HP clamps down on 'dodgy' Foxteq PC plant practices

Staff offered permanent contracts after union intervention

Workers at a PC packing plant in Sydney’s north-west have won permanent staff contracts after the company settled with the Australian Manufacturing Workers Union (AMWU).

The unsatisfactory conditions of a Foxteq-run Rydalmere plant, where employees packed computers manufactured by Hewlett-Packard (HP), came to light in November 2010 when the AMWU found migrant workers were notified to attend work the afternoon or evening before shifts via SMS, and were expected to be available seven days a week.

According to the union, workers were also threatened with unemployment if they took time off work, including when sick or injured.

AMWU NSW secretary, Tim Ayres, said the agreement has been a transition from medieval work practices to more modern conditions.

“This is a vulnerable workforce, mostly new migrants with few skills or work opportunities,” he said in a statement. “Foxteq is part of the same international technology group as Foxconn, a company that has already been exposed for the poor treatment of workers in China and India,” he said.

At the time the story broke, HP said it was investigating workers’ conditions at the factory.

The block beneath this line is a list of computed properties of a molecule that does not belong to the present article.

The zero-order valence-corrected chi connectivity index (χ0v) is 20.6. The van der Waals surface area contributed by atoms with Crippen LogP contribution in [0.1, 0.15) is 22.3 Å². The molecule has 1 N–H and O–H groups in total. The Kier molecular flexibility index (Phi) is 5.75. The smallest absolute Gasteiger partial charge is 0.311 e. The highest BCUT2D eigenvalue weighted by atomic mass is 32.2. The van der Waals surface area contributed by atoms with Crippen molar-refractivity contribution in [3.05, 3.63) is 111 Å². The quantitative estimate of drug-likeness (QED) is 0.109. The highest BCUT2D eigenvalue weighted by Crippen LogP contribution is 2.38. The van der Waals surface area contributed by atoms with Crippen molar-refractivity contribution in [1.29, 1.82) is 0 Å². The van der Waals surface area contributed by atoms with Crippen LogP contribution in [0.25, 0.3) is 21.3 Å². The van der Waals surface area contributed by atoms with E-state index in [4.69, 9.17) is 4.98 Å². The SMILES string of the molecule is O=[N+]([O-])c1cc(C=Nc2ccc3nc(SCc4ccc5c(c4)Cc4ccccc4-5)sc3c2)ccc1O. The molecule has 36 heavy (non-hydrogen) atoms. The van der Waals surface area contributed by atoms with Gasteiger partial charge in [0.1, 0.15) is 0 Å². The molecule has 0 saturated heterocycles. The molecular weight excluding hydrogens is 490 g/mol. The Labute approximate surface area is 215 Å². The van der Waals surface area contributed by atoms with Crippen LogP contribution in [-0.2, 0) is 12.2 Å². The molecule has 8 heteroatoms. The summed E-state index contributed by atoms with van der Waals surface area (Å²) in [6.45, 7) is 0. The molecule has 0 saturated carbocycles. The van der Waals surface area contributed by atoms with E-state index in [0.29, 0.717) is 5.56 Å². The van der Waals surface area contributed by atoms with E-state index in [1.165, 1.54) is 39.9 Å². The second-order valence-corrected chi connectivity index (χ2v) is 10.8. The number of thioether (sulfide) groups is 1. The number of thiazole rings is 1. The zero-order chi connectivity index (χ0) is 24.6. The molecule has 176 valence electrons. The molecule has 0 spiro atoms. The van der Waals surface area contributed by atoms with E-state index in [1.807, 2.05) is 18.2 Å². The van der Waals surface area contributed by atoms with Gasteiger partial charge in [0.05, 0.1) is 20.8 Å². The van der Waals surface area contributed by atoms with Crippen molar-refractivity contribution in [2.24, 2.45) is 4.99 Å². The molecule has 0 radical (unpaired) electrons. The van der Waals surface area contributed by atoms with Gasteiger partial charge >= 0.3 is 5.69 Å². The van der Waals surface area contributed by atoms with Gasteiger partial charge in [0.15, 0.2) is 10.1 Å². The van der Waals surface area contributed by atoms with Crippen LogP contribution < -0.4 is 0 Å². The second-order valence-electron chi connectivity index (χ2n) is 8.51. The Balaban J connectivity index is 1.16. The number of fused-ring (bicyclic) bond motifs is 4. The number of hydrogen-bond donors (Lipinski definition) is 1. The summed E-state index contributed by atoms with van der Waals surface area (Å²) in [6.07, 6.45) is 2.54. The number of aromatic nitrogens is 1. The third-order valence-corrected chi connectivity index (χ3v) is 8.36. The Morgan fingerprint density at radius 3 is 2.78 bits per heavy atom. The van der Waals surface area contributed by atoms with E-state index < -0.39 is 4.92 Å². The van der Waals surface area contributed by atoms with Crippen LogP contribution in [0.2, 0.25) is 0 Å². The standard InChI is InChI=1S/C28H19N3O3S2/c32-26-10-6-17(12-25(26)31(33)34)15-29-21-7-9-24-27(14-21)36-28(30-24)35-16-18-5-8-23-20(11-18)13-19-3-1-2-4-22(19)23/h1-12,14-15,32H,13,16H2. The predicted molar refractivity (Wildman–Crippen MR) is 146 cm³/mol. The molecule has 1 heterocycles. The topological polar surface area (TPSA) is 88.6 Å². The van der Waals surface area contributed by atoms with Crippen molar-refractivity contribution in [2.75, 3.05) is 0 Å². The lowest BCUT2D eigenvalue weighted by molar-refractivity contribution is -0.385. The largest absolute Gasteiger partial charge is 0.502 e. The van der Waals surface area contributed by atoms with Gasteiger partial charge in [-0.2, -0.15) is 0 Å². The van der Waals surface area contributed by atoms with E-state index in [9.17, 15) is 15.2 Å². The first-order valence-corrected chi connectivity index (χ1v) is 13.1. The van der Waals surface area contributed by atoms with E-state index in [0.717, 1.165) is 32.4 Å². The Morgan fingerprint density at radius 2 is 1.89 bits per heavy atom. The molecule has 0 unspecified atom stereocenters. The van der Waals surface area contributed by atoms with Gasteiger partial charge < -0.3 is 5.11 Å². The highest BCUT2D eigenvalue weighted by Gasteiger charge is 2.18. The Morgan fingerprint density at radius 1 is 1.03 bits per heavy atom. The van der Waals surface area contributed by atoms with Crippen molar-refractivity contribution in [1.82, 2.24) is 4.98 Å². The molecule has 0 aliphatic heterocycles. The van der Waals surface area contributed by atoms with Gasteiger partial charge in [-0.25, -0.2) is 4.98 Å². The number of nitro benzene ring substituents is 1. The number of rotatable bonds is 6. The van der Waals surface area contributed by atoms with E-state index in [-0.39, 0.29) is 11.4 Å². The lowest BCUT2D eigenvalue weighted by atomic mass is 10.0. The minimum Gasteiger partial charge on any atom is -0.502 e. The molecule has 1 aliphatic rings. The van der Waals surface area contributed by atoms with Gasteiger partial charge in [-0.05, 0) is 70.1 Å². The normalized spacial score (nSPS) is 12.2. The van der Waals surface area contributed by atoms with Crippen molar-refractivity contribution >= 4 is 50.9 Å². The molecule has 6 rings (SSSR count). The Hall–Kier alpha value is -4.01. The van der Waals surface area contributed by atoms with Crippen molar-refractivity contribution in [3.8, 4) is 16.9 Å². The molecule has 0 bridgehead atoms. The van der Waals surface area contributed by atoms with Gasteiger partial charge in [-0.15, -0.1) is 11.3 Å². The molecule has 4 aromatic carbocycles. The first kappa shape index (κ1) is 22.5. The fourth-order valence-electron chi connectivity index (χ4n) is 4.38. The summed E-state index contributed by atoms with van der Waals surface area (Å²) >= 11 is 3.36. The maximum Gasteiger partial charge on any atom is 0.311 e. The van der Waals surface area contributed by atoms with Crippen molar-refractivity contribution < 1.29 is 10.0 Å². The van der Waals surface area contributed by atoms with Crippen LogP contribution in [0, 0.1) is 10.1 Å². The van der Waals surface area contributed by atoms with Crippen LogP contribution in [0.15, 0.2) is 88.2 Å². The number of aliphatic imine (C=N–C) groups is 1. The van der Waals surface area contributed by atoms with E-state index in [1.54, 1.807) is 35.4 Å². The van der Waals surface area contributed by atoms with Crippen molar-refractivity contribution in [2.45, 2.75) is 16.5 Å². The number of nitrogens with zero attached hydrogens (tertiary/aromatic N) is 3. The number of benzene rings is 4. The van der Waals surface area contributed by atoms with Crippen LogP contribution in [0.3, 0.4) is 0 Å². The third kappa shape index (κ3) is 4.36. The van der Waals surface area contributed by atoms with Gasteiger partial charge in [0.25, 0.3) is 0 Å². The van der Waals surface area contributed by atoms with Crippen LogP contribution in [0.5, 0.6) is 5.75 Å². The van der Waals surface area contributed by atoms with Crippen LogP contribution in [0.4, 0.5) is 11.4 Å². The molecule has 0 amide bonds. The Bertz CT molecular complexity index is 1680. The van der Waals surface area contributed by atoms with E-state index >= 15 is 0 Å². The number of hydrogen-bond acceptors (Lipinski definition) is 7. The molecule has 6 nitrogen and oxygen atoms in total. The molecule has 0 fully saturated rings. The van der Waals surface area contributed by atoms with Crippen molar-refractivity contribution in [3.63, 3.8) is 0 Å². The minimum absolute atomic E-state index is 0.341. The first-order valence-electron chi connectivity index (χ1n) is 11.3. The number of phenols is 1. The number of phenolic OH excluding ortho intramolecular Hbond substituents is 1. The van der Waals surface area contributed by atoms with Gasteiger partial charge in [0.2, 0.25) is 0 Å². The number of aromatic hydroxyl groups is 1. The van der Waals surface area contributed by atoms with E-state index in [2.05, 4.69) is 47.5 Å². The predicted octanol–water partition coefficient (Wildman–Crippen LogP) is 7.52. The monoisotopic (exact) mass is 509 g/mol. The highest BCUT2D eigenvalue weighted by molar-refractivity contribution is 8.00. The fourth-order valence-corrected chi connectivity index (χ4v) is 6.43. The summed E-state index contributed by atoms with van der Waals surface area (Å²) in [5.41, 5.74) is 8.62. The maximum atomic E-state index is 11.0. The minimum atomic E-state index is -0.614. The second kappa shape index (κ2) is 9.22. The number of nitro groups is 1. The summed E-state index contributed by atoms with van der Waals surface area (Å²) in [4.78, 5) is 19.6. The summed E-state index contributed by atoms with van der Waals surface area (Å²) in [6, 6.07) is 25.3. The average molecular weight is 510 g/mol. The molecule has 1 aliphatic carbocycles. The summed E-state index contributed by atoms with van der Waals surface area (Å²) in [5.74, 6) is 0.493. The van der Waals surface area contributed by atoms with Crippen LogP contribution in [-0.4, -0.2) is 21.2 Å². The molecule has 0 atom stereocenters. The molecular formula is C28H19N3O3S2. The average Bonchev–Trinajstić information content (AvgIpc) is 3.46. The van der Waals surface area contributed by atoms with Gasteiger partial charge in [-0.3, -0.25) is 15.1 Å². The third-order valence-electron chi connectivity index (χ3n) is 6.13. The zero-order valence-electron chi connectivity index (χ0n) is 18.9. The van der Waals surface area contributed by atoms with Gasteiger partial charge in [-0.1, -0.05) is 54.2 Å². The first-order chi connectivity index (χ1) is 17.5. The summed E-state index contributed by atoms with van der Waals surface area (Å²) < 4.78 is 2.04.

“We require that our suppliers comply with all relevant laws, HP’s Supplier Code of Conduct, including the Electronics Industry Code of Conduct (EICC), and have appropriate management systems in place," the company said in a statement.

"More specifically, we ask that they address legal and code provisions relating to environmental, occupational health and safety, labour and human rights issues.”

AMWU organiser George Simon said at the time that the organisation had explored all avenues to ensure the substandard working conditions change and workers were offered secure jobs with fair entitlements.

“Some of these workers have been here as casual staff for many years,” he said in a statement. “They should be given permanent status. Foxteq need to start treating their workers as human beings, not robots.”

In addition, a safety inspection by the AMWU in November 2010 found that the factory had dangerous, irregular power cabling.

Follow Hamish Barwick on Twitter: @HamishBarwick

Follow Computerworld Australia on Twitter: @ComputerworldAU

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Tags Hewlett-Packard (HP)FoxteqAustralian Manufacturing Workers Union (AMWU)Tim Ayres

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